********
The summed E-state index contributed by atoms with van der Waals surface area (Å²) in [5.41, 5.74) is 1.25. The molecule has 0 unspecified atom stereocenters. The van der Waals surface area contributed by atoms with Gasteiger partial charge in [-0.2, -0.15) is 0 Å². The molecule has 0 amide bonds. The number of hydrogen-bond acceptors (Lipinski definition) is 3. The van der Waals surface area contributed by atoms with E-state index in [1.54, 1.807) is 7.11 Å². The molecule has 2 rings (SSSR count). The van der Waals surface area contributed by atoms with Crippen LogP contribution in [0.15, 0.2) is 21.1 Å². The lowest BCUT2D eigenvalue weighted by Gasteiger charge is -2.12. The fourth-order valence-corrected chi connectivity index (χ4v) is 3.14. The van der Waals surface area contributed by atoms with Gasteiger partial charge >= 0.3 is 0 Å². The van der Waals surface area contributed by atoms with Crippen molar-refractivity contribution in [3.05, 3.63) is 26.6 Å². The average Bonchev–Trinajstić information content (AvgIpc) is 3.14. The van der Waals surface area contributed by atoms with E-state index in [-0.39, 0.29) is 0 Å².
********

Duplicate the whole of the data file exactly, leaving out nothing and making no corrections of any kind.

The summed E-state index contributed by atoms with van der Waals surface area (Å²) in [5.41, 5.74) is 1.25. The molecule has 0 unspecified atom stereocenters. The van der Waals surface area contributed by atoms with Gasteiger partial charge in [-0.2, -0.15) is 0 Å². The molecule has 0 amide bonds. The number of hydrogen-bond acceptors (Lipinski definition) is 3. The van der Waals surface area contributed by atoms with E-state index in [1.54, 1.807) is 7.11 Å². The molecule has 2 rings (SSSR count). The van der Waals surface area contributed by atoms with Crippen LogP contribution in [0.15, 0.2) is 21.1 Å². The lowest BCUT2D eigenvalue weighted by Gasteiger charge is -2.12. The fourth-order valence-corrected chi connectivity index (χ4v) is 3.14. The van der Waals surface area contributed by atoms with Gasteiger partial charge >= 0.3 is 0 Å². The van der Waals surface area contributed by atoms with Crippen molar-refractivity contribution in [3.05, 3.63) is 26.6 Å². The average Bonchev–Trinajstić information content (AvgIpc) is 3.14. The van der Waals surface area contributed by atoms with E-state index in [-0.39, 0.29) is 0 Å².